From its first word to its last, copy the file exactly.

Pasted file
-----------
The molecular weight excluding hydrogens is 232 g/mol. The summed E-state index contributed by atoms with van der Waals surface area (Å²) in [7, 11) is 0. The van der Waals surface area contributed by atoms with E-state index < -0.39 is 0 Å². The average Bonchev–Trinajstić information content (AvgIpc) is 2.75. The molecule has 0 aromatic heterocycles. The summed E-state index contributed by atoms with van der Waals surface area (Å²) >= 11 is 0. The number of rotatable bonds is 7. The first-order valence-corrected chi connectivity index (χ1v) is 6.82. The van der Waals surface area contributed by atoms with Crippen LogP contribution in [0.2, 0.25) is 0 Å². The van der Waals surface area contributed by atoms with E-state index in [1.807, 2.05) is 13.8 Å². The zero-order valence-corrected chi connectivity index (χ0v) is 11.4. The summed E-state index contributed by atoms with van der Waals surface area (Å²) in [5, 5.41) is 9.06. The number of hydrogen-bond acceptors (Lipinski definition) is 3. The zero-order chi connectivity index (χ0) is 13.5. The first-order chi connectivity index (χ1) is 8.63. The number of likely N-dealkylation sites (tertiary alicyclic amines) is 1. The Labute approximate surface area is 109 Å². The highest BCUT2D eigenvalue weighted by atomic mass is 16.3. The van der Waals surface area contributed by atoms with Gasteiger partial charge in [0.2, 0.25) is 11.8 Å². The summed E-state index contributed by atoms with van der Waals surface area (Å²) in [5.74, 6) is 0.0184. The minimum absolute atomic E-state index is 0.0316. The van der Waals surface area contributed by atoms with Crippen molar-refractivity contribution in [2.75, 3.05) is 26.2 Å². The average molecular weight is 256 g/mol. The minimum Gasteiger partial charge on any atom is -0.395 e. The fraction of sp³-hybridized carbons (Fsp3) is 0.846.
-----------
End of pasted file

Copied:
The molecular weight excluding hydrogens is 232 g/mol. The summed E-state index contributed by atoms with van der Waals surface area (Å²) in [7, 11) is 0. The van der Waals surface area contributed by atoms with E-state index < -0.39 is 0 Å². The average Bonchev–Trinajstić information content (AvgIpc) is 2.75. The molecule has 0 aromatic heterocycles. The summed E-state index contributed by atoms with van der Waals surface area (Å²) >= 11 is 0. The number of rotatable bonds is 7. The first-order valence-corrected chi connectivity index (χ1v) is 6.82. The van der Waals surface area contributed by atoms with Crippen LogP contribution in [0.2, 0.25) is 0 Å². The van der Waals surface area contributed by atoms with E-state index in [1.807, 2.05) is 13.8 Å². The zero-order valence-corrected chi connectivity index (χ0v) is 11.4. The summed E-state index contributed by atoms with van der Waals surface area (Å²) in [5, 5.41) is 9.06. The number of hydrogen-bond acceptors (Lipinski definition) is 3. The zero-order chi connectivity index (χ0) is 13.5. The first-order chi connectivity index (χ1) is 8.63. The number of likely N-dealkylation sites (tertiary alicyclic amines) is 1. The Labute approximate surface area is 109 Å². The highest BCUT2D eigenvalue weighted by atomic mass is 16.3. The van der Waals surface area contributed by atoms with Gasteiger partial charge in [0.2, 0.25) is 11.8 Å². The summed E-state index contributed by atoms with van der Waals surface area (Å²) in [5.74, 6) is 0.0184. The minimum absolute atomic E-state index is 0.0316. The van der Waals surface area contributed by atoms with Crippen molar-refractivity contribution in [2.75, 3.05) is 26.2 Å². The average molecular weight is 256 g/mol. The minimum Gasteiger partial charge on any atom is -0.395 e. The fraction of sp³-hybridized carbons (Fsp3) is 0.846.